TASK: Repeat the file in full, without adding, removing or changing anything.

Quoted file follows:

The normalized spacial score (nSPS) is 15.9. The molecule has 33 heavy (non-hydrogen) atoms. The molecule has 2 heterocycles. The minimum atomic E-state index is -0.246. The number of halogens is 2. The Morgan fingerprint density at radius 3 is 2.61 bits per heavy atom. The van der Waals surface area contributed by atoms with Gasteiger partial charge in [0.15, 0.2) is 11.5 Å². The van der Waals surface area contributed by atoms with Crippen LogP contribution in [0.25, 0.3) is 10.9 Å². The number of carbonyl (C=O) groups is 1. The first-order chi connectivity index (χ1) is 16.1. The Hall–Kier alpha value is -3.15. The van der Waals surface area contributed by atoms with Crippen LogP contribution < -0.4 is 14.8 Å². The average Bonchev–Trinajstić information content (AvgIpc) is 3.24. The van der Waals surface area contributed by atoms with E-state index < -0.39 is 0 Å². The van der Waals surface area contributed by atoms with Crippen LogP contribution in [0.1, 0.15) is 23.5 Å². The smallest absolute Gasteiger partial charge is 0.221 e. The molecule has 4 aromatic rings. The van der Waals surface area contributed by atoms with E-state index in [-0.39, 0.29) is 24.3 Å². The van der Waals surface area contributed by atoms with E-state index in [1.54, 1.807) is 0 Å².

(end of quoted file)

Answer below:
The normalized spacial score (nSPS) is 15.9. The molecule has 33 heavy (non-hydrogen) atoms. The molecule has 2 heterocycles. The minimum atomic E-state index is -0.246. The number of halogens is 2. The Morgan fingerprint density at radius 3 is 2.61 bits per heavy atom. The van der Waals surface area contributed by atoms with Gasteiger partial charge in [0.15, 0.2) is 11.5 Å². The van der Waals surface area contributed by atoms with Crippen LogP contribution in [0.25, 0.3) is 10.9 Å². The number of carbonyl (C=O) groups is 1. The first-order chi connectivity index (χ1) is 16.1. The Hall–Kier alpha value is -3.15. The van der Waals surface area contributed by atoms with Crippen LogP contribution < -0.4 is 14.8 Å². The average Bonchev–Trinajstić information content (AvgIpc) is 3.24. The van der Waals surface area contributed by atoms with E-state index < -0.39 is 0 Å². The van der Waals surface area contributed by atoms with Crippen LogP contribution in [0.1, 0.15) is 23.5 Å². The smallest absolute Gasteiger partial charge is 0.221 e. The molecule has 4 aromatic rings. The van der Waals surface area contributed by atoms with E-state index in [-0.39, 0.29) is 24.3 Å². The van der Waals surface area contributed by atoms with E-state index in [1.54, 1.807) is 0 Å².